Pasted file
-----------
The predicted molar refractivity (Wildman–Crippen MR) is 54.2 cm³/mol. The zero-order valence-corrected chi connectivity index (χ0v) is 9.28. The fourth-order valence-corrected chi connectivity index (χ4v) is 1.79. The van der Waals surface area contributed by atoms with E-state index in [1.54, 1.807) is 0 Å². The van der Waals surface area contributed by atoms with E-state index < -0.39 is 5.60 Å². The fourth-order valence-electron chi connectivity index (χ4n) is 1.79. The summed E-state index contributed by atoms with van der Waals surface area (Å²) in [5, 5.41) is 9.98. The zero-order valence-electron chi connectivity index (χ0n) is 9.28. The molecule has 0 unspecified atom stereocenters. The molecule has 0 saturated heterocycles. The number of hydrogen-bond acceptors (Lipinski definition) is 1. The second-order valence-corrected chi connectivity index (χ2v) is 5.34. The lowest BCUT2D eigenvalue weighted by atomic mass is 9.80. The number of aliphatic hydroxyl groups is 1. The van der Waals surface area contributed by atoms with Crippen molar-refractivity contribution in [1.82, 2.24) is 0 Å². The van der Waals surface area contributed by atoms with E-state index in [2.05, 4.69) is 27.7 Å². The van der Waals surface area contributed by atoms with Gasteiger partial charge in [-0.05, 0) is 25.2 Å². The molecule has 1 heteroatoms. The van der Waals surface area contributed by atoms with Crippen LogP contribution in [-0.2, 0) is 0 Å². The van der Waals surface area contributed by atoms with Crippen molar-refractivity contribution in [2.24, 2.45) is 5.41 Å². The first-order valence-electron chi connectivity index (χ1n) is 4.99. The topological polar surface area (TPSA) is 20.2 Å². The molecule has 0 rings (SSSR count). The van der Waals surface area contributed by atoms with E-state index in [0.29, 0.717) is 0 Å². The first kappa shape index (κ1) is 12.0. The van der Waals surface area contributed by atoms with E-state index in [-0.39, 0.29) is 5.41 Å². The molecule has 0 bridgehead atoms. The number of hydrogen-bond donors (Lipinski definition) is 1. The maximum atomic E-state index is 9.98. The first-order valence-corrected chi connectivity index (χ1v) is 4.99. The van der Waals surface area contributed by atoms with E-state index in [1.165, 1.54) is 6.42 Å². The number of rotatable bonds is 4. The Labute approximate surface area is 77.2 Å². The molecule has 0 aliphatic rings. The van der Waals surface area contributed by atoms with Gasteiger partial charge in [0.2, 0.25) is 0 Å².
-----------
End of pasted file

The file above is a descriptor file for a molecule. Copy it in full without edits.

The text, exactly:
The predicted molar refractivity (Wildman–Crippen MR) is 54.2 cm³/mol. The zero-order valence-corrected chi connectivity index (χ0v) is 9.28. The fourth-order valence-corrected chi connectivity index (χ4v) is 1.79. The van der Waals surface area contributed by atoms with E-state index in [1.54, 1.807) is 0 Å². The van der Waals surface area contributed by atoms with E-state index < -0.39 is 5.60 Å². The fourth-order valence-electron chi connectivity index (χ4n) is 1.79. The summed E-state index contributed by atoms with van der Waals surface area (Å²) in [5, 5.41) is 9.98. The zero-order valence-electron chi connectivity index (χ0n) is 9.28. The molecule has 0 unspecified atom stereocenters. The molecule has 0 saturated heterocycles. The number of hydrogen-bond acceptors (Lipinski definition) is 1. The second-order valence-corrected chi connectivity index (χ2v) is 5.34. The lowest BCUT2D eigenvalue weighted by atomic mass is 9.80. The number of aliphatic hydroxyl groups is 1. The van der Waals surface area contributed by atoms with Crippen molar-refractivity contribution in [1.82, 2.24) is 0 Å². The van der Waals surface area contributed by atoms with E-state index in [2.05, 4.69) is 27.7 Å². The van der Waals surface area contributed by atoms with Gasteiger partial charge in [-0.05, 0) is 25.2 Å². The molecule has 1 heteroatoms. The van der Waals surface area contributed by atoms with Crippen LogP contribution in [-0.2, 0) is 0 Å². The van der Waals surface area contributed by atoms with Crippen molar-refractivity contribution in [2.24, 2.45) is 5.41 Å². The first-order valence-electron chi connectivity index (χ1n) is 4.99. The topological polar surface area (TPSA) is 20.2 Å². The molecule has 0 rings (SSSR count). The van der Waals surface area contributed by atoms with E-state index in [0.29, 0.717) is 0 Å². The first kappa shape index (κ1) is 12.0. The van der Waals surface area contributed by atoms with E-state index in [-0.39, 0.29) is 5.41 Å². The molecule has 0 bridgehead atoms. The number of hydrogen-bond donors (Lipinski definition) is 1. The maximum atomic E-state index is 9.98. The first-order valence-corrected chi connectivity index (χ1v) is 4.99. The van der Waals surface area contributed by atoms with E-state index in [1.165, 1.54) is 6.42 Å². The number of rotatable bonds is 4. The Labute approximate surface area is 77.2 Å². The molecule has 0 aliphatic rings. The van der Waals surface area contributed by atoms with Gasteiger partial charge in [0.2, 0.25) is 0 Å².